Each Web UI test should have its own WebDriver instance so that it remains independent from other tests. Once again, pytest fixtures make setup easy.

The browser fixture in tests/conftest.py initialize the appropriate TestProject WebDriver type based on inputs returned by the config fixture:

from selenium.webdriver import ChromeOptions
from src.testproject.sdk.drivers import webdriver


@pytest.fixture
def browser(config):

  # Initialize shared arguments
  kwargs = {
    'projectname': config['testproject_projectname'],
    'token': config['testproject_token']
  }

  # Initialize the TestProject WebDriver instance
  if config['browser'] == 'Firefox':
    b = webdriver.Firefox(**kwargs)
  elif config['browser'] == 'Chrome':
    b = webdriver.Chrome(**kwargs)
  elif config['browser'] == 'Headless Chrome':
    opts = ChromeOptions()
    opts.add_argument('headless')
    b = webdriver.Chrome(chrome_options=opts, **kwargs)
  else:
    raise Exception(f'Browser "{config["browser"]}" is not supported')

  # Make its calls wait for elements to appear
  b.implicitly_wait(config['implicit_wait'])

  # Return the WebDriver instance for the setup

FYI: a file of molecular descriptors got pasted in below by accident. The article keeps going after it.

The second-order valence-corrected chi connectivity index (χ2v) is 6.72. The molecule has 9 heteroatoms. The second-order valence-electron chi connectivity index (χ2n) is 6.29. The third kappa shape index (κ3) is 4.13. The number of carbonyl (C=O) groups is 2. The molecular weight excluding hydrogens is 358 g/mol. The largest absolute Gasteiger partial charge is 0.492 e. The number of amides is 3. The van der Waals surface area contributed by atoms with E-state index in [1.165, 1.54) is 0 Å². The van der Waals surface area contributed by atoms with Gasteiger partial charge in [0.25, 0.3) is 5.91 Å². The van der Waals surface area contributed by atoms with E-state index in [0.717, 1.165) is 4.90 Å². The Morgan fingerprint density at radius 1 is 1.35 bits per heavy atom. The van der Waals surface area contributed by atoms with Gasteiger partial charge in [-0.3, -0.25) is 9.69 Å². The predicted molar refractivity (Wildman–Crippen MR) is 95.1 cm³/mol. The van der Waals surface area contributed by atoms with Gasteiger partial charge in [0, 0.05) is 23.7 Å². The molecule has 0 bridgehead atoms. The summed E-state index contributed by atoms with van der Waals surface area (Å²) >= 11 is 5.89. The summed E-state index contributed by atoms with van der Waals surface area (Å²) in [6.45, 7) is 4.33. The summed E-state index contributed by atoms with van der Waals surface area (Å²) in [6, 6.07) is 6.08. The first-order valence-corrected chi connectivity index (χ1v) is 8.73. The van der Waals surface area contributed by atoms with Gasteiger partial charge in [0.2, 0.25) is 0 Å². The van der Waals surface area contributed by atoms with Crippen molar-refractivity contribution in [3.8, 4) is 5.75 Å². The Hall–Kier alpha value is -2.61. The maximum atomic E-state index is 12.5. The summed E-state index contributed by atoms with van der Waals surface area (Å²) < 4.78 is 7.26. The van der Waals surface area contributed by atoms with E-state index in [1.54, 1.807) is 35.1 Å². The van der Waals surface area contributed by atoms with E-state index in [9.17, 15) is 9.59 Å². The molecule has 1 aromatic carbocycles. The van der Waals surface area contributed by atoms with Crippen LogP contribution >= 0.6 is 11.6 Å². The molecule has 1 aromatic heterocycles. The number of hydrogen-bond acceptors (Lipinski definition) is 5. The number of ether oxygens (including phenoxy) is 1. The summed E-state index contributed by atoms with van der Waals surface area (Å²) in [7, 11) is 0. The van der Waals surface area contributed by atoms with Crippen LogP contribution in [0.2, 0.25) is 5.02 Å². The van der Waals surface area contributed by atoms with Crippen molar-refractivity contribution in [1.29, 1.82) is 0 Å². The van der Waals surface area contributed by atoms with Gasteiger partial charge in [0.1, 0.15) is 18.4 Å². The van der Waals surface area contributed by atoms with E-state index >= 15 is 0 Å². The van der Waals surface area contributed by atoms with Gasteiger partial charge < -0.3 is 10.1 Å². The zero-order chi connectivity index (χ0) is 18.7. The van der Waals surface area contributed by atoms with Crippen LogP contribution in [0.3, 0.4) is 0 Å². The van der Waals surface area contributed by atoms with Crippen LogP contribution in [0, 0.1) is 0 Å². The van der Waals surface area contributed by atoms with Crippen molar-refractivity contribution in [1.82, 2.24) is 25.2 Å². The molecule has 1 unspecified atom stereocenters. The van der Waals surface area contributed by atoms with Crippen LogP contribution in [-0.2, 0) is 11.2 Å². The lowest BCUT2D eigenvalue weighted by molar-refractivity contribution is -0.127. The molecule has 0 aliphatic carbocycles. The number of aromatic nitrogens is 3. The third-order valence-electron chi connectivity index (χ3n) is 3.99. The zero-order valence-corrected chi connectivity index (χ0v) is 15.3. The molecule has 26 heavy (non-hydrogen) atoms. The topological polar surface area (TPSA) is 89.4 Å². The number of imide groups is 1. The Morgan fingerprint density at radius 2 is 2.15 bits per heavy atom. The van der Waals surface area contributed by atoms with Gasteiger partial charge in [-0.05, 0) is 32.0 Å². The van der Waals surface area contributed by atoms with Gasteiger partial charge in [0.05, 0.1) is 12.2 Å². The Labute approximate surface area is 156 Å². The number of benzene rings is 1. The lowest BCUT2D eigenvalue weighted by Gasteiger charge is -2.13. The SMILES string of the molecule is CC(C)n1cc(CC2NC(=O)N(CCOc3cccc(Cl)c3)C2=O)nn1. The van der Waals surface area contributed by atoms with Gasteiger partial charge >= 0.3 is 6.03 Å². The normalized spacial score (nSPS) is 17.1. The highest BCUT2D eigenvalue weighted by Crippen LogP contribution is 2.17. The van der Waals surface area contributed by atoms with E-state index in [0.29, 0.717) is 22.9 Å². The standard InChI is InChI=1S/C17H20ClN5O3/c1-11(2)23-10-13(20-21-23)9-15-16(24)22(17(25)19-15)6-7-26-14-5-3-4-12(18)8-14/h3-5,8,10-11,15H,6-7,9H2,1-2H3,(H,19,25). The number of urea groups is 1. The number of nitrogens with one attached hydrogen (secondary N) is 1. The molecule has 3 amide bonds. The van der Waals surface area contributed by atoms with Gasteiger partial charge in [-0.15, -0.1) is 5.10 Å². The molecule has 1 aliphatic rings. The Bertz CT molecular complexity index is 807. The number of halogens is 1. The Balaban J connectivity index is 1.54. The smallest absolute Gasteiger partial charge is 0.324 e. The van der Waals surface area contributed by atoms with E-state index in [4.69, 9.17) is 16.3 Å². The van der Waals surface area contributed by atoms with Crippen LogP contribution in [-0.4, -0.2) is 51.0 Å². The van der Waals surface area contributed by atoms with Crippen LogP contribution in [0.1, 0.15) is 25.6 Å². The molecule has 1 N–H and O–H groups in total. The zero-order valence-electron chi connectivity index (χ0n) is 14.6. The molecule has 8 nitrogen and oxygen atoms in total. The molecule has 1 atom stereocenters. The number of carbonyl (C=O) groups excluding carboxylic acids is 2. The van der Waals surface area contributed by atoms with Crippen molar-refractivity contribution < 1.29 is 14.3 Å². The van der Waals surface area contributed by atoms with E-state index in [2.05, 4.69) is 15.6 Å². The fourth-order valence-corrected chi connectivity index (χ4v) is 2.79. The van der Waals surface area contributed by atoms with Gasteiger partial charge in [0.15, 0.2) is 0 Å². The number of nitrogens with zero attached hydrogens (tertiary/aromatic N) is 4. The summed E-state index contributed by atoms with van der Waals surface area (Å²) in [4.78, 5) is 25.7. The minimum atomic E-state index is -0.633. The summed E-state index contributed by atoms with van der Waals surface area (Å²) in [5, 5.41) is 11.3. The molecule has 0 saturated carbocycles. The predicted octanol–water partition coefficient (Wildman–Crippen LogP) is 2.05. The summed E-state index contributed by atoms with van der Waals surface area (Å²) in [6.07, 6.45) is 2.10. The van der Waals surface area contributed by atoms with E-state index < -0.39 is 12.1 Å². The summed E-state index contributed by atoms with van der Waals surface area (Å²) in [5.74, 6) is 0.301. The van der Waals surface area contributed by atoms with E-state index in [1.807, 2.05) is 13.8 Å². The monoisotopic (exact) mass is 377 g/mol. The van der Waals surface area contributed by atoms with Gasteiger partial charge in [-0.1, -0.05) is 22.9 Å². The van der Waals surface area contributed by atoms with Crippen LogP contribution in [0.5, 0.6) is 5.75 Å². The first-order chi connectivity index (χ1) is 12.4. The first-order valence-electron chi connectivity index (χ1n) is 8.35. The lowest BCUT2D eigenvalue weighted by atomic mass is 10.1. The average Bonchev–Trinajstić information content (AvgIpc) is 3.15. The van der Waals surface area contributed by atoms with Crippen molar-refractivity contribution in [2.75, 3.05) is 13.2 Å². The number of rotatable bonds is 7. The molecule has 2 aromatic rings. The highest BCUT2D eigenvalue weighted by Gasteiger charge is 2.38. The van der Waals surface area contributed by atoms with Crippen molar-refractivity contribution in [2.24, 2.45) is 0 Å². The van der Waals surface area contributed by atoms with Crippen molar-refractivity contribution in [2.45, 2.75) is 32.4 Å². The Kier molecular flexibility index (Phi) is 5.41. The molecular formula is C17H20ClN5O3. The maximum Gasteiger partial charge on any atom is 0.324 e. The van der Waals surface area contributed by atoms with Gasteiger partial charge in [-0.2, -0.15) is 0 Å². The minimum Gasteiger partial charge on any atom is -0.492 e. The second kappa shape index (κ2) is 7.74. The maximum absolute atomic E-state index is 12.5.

yield b

  # Quit the WebDriver instance for the cleanup
  b.quit()

This was the only section of code I needed to change to make my PyCon 2020 tutorial project work with TestProject. I had to change the WebDriver invocations to use the TestProject classes. I also had to add arguments for the project name and developer token, which come from the config file. (Note: you may alternatively set the developer token as an environment variable.)

5. Create page objects

Automated tests could make direct calls to the WebDriver interface to interact with the browser, but WebDriver calls are typically low-level and wordy. The Page Object Model is a much better design pattern. Page object classes encapsulate WebDriver gorp so that tests can call simpler, more readable methods.